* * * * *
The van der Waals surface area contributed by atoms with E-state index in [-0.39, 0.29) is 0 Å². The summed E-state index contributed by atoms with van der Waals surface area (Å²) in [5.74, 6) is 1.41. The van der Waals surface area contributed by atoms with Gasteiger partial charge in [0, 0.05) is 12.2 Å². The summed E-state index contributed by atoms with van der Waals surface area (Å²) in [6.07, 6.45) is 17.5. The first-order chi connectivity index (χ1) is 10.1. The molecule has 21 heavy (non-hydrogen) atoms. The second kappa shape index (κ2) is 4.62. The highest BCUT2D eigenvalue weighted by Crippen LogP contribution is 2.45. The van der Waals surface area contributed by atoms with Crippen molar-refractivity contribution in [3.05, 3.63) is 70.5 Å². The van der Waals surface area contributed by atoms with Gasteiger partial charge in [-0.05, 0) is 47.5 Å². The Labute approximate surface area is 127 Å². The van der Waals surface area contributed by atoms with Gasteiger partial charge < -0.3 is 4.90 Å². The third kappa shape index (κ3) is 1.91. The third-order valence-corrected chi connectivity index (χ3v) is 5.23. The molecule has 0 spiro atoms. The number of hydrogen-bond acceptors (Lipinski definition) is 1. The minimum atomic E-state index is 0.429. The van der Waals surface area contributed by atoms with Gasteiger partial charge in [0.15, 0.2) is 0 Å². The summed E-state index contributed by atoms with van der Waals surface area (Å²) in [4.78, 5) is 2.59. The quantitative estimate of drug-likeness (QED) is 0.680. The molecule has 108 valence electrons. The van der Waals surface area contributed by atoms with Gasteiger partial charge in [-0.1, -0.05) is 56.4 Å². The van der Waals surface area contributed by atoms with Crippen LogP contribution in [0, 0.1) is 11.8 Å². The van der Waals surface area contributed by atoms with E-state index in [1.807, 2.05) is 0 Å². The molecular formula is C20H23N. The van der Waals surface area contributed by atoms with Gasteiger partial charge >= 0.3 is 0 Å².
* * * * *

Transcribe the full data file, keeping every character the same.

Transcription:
The van der Waals surface area contributed by atoms with E-state index in [-0.39, 0.29) is 0 Å². The summed E-state index contributed by atoms with van der Waals surface area (Å²) in [5.74, 6) is 1.41. The van der Waals surface area contributed by atoms with Gasteiger partial charge in [0, 0.05) is 12.2 Å². The summed E-state index contributed by atoms with van der Waals surface area (Å²) in [6.07, 6.45) is 17.5. The first-order chi connectivity index (χ1) is 10.1. The molecule has 21 heavy (non-hydrogen) atoms. The second kappa shape index (κ2) is 4.62. The highest BCUT2D eigenvalue weighted by Crippen LogP contribution is 2.45. The van der Waals surface area contributed by atoms with Crippen molar-refractivity contribution in [3.05, 3.63) is 70.5 Å². The van der Waals surface area contributed by atoms with Gasteiger partial charge in [-0.05, 0) is 47.5 Å². The Labute approximate surface area is 127 Å². The van der Waals surface area contributed by atoms with Gasteiger partial charge < -0.3 is 4.90 Å². The third kappa shape index (κ3) is 1.91. The third-order valence-corrected chi connectivity index (χ3v) is 5.23. The molecule has 0 spiro atoms. The number of hydrogen-bond acceptors (Lipinski definition) is 1. The minimum atomic E-state index is 0.429. The van der Waals surface area contributed by atoms with Gasteiger partial charge in [0.15, 0.2) is 0 Å². The summed E-state index contributed by atoms with van der Waals surface area (Å²) in [4.78, 5) is 2.59. The quantitative estimate of drug-likeness (QED) is 0.680. The molecule has 108 valence electrons. The van der Waals surface area contributed by atoms with Gasteiger partial charge in [-0.1, -0.05) is 56.4 Å². The van der Waals surface area contributed by atoms with Crippen LogP contribution in [0, 0.1) is 11.8 Å². The van der Waals surface area contributed by atoms with E-state index in [1.807, 2.05) is 0 Å². The molecular formula is C20H23N. The van der Waals surface area contributed by atoms with Gasteiger partial charge >= 0.3 is 0 Å².